Clinton: Syrian chemical arms handover would be ‘important’ step

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Hillary Clinton emerged from a meeting with U.S. President Barack Obama Monday saying a Russian plan for Syria to hand over its chemical arms would be an “important step.”

The former secretary of state also warned that Russia must sincerely help international efforts to defuse the crisis or “be held to account” and that the new initiative must not be an excuse for delay or obstruction by Syria.

Clinton also urged Congress to support Obama’s call for backing for military action against President Bashar al-Assad’s regime to punish a chemical weapons attack in a Damascus suburb on August 21.

Clinton was at the White House for an event on combating wildlife trafficking but had made clear on Sunday that she would address Syria, the key political issue consuming Washington.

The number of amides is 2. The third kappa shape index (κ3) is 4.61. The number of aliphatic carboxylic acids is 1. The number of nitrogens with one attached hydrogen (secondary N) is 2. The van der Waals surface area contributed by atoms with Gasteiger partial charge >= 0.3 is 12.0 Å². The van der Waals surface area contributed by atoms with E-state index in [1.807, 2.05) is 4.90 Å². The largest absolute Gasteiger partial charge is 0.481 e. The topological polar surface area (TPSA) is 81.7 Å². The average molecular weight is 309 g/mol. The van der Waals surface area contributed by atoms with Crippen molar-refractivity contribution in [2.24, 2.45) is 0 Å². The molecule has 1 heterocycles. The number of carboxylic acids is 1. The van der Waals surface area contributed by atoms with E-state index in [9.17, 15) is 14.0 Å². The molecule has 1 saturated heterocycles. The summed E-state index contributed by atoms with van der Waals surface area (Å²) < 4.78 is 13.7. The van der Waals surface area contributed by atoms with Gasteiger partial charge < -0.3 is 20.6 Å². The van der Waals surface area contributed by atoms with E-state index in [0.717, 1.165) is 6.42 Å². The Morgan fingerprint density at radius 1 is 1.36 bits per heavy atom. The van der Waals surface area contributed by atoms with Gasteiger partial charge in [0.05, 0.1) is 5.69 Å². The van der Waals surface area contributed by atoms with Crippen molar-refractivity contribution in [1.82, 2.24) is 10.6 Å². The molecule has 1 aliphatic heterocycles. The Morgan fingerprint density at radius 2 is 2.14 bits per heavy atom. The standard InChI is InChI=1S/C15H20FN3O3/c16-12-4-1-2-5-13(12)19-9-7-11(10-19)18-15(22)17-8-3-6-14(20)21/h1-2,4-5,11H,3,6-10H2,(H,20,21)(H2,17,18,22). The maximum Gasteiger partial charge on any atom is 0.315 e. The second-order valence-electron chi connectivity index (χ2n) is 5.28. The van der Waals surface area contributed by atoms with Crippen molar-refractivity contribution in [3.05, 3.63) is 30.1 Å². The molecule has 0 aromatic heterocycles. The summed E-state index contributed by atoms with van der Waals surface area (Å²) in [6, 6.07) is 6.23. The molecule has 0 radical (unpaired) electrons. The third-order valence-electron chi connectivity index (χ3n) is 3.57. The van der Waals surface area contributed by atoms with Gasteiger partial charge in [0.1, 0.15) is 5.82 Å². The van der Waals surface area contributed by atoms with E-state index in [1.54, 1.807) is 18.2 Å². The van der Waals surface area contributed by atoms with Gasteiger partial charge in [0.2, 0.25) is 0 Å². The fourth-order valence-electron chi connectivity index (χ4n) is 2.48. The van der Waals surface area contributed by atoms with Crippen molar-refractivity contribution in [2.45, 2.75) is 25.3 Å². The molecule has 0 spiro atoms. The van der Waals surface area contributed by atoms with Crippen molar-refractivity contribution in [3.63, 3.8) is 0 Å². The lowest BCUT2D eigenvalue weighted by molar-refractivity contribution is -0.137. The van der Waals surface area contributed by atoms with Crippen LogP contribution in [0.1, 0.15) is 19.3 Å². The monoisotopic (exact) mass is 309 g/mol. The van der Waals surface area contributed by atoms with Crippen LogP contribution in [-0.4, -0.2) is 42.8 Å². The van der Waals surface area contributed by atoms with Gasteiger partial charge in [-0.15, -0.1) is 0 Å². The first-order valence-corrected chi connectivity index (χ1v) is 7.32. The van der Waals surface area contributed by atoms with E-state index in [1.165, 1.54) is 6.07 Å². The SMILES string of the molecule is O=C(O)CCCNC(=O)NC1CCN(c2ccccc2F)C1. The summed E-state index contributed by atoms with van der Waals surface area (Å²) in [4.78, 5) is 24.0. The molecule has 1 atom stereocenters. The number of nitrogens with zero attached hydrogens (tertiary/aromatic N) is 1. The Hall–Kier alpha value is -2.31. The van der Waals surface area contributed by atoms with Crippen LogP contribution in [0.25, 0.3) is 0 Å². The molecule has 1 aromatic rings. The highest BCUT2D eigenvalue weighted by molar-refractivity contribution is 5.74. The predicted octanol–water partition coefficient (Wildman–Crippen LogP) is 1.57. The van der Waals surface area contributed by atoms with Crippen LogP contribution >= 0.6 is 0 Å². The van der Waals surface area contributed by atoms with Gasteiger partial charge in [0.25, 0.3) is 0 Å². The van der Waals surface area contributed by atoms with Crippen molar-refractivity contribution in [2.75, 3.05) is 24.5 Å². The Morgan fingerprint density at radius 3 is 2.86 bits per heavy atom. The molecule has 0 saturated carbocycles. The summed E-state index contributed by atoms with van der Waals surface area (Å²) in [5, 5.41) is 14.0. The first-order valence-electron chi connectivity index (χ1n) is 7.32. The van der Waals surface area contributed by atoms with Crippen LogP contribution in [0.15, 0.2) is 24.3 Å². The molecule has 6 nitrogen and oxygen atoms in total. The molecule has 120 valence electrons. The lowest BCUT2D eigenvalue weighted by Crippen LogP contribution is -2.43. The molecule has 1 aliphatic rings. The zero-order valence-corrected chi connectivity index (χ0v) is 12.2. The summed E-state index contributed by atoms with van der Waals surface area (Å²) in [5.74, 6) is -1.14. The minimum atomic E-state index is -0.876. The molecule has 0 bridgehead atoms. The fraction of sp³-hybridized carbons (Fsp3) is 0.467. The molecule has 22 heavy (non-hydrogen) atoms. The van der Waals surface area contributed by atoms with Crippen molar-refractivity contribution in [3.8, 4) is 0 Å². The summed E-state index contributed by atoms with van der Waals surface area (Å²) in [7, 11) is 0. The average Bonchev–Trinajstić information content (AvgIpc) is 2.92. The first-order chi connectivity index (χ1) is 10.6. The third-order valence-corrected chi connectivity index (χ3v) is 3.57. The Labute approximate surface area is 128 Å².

“If the regime immediately surrendered its stockpiles to international control, as was suggested by Secretary (John) Kerry and the Russians, that would be an important step,” Clinton said.

“But this cannot be another excuse for delay or obstruction. And Russia has to support the international community’s efforts sincerely or be held to account.

“It is very important to note that this discussion that has taken hold today about potential international control over Syria’s stockpiles only could take place in the context of a credible military threat by the United States.”

Clinton’s public backing for Syria strikes was a boost for Obama, given that she remains a highly popular figure, especially among Democrats.

“The president and I discussed these challenges today,” Clinton said.

“I will continue to support his efforts. And I hope that the Congress will as well.”

Clinton’s every move is watched by political pundits weighing whether she will make another run at the presidency in 2016.

Her comments on the Russian plan, while those of a former official, clearly had the approval of the White House, and represented the most detailed response so far to a plan framed by Russia in a bid to head off U.S. strikes against Syria.

Obama will address Americans on television on Tuesday as he faces tough votes in Congress on authorizing military action, with public opinion mostly opposed to another U.S. engagement in the Middle East.

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